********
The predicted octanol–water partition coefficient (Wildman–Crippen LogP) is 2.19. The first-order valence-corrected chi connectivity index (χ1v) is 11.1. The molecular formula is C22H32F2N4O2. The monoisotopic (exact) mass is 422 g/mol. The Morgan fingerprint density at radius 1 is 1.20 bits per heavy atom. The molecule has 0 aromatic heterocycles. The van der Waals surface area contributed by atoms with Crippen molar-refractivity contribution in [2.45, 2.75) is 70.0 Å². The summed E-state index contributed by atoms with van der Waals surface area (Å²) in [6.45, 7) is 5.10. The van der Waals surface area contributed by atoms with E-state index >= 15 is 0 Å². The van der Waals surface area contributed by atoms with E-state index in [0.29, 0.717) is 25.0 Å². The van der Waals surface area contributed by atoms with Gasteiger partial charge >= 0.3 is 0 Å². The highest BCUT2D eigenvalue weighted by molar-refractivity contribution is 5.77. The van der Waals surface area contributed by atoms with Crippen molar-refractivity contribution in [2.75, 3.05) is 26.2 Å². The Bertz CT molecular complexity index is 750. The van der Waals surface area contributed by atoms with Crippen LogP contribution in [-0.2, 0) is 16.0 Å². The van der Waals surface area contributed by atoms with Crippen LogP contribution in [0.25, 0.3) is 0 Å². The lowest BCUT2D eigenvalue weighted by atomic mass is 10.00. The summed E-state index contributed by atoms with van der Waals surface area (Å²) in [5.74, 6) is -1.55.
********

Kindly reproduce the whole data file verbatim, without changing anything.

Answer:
The predicted octanol–water partition coefficient (Wildman–Crippen LogP) is 2.19. The first-order valence-corrected chi connectivity index (χ1v) is 11.1. The molecular formula is C22H32F2N4O2. The monoisotopic (exact) mass is 422 g/mol. The Morgan fingerprint density at radius 1 is 1.20 bits per heavy atom. The molecule has 0 aromatic heterocycles. The van der Waals surface area contributed by atoms with Crippen molar-refractivity contribution in [2.45, 2.75) is 70.0 Å². The summed E-state index contributed by atoms with van der Waals surface area (Å²) in [6.45, 7) is 5.10. The van der Waals surface area contributed by atoms with E-state index >= 15 is 0 Å². The van der Waals surface area contributed by atoms with E-state index in [0.29, 0.717) is 25.0 Å². The van der Waals surface area contributed by atoms with Gasteiger partial charge >= 0.3 is 0 Å². The highest BCUT2D eigenvalue weighted by molar-refractivity contribution is 5.77. The van der Waals surface area contributed by atoms with Crippen molar-refractivity contribution in [2.75, 3.05) is 26.2 Å². The Bertz CT molecular complexity index is 750. The van der Waals surface area contributed by atoms with Crippen LogP contribution in [-0.2, 0) is 16.0 Å². The van der Waals surface area contributed by atoms with Crippen LogP contribution in [0.25, 0.3) is 0 Å². The lowest BCUT2D eigenvalue weighted by atomic mass is 10.00. The summed E-state index contributed by atoms with van der Waals surface area (Å²) in [5.74, 6) is -1.55.